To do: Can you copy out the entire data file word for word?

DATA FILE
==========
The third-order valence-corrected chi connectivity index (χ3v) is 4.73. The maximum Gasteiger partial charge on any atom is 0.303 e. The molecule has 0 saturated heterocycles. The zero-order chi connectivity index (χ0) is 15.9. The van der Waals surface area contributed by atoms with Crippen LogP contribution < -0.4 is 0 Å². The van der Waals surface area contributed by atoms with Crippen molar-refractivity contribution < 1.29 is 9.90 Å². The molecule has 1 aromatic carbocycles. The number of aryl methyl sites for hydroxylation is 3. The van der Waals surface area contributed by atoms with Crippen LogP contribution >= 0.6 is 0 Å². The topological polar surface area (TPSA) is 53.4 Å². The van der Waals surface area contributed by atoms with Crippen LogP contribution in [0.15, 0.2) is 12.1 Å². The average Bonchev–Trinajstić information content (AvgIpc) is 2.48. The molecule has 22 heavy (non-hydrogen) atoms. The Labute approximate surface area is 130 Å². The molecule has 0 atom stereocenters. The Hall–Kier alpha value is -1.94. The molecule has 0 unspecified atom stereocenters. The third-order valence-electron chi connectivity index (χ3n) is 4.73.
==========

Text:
The third-order valence-corrected chi connectivity index (χ3v) is 4.73. The maximum Gasteiger partial charge on any atom is 0.303 e. The molecule has 0 saturated heterocycles. The zero-order chi connectivity index (χ0) is 15.9. The van der Waals surface area contributed by atoms with Crippen LogP contribution < -0.4 is 0 Å². The van der Waals surface area contributed by atoms with Crippen molar-refractivity contribution < 1.29 is 9.90 Å². The molecule has 1 aromatic carbocycles. The number of aryl methyl sites for hydroxylation is 3. The van der Waals surface area contributed by atoms with Crippen LogP contribution >= 0.6 is 0 Å². The topological polar surface area (TPSA) is 53.4 Å². The van der Waals surface area contributed by atoms with Crippen LogP contribution in [0.15, 0.2) is 12.1 Å². The average Bonchev–Trinajstić information content (AvgIpc) is 2.48. The molecule has 22 heavy (non-hydrogen) atoms. The Labute approximate surface area is 130 Å². The molecule has 0 atom stereocenters. The Hall–Kier alpha value is -1.94. The molecule has 0 unspecified atom stereocenters. The third-order valence-electron chi connectivity index (χ3n) is 4.73.